Mortality gap: men’s risk of death is 60% higher than women’s according to this study in 28 countries

Mortality gap: men's risk of death is 60% higher than women's according to this study in 28 countries

Partly due to higher rates of smoking and heart disease in men, although the gap varies between countries, new research published in the Journal of the Canadian Medical Association suggests that men over 50 years of age are 60% higher probability of dying compared to women. The data included more than 179,000 people in 28 countries .

The study examined different socioeconomic (education, wealth), lifestyle (smoking, alcohol use), health (heart disease, diabetes, hypertension, and depression), and social (spouse, living alone) factors that could contribute to the mortality gap. between men and women.

Gender factors rather than sexual

The reasons for this gap are biological, because they take place in countries with different lifestyles and cultures, but they also have a social, gender factor, because these discrepancies are greater or less depending on the country studied. According to Yu-Tzu Wu , from the Institute of Psychiatry, Psychology and Neuroscience. King’s College London:

The effects of sex on mortality must include not only the physiological variation between men and women, but also the social construction of gender, which differs between societies. In particular, the large variation between countries may imply a greater effect of gender than of sex. Although the biology of the sexes is consistent across populations, variation in cultural, social, and historical contexts can lead to different life experiences for men and women and variations in the mortality gap.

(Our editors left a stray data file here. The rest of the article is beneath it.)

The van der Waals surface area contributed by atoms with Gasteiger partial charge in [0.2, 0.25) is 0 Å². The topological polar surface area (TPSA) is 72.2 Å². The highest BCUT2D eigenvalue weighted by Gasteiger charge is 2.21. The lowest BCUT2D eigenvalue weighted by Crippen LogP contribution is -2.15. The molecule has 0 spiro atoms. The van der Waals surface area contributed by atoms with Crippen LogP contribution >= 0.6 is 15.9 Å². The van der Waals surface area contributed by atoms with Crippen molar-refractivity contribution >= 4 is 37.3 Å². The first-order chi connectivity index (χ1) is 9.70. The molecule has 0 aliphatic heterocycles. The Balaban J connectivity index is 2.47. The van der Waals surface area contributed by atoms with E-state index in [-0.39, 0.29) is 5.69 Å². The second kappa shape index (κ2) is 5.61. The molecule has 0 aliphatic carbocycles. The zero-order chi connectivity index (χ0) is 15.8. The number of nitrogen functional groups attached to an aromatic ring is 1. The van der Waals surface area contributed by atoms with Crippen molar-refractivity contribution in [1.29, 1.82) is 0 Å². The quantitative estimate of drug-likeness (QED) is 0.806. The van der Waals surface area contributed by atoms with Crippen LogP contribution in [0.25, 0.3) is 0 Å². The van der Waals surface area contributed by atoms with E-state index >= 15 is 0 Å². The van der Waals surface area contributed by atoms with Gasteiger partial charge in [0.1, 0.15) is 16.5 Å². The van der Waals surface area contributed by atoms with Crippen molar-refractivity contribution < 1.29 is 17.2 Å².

The researchers recommend that public health policies take into account differences based on sex and gender and the influence of social and cultural factors on health.

In addition, in countries like the United States, deaths from despair ( Deaths of despair ), those caused mainly by suicides or drug and alcohol abuse, are increasing in non-Hispanic whites , but they are decreasing in non-Hispanic whites with university studies , as well as the rest of the population segments (be they university or not).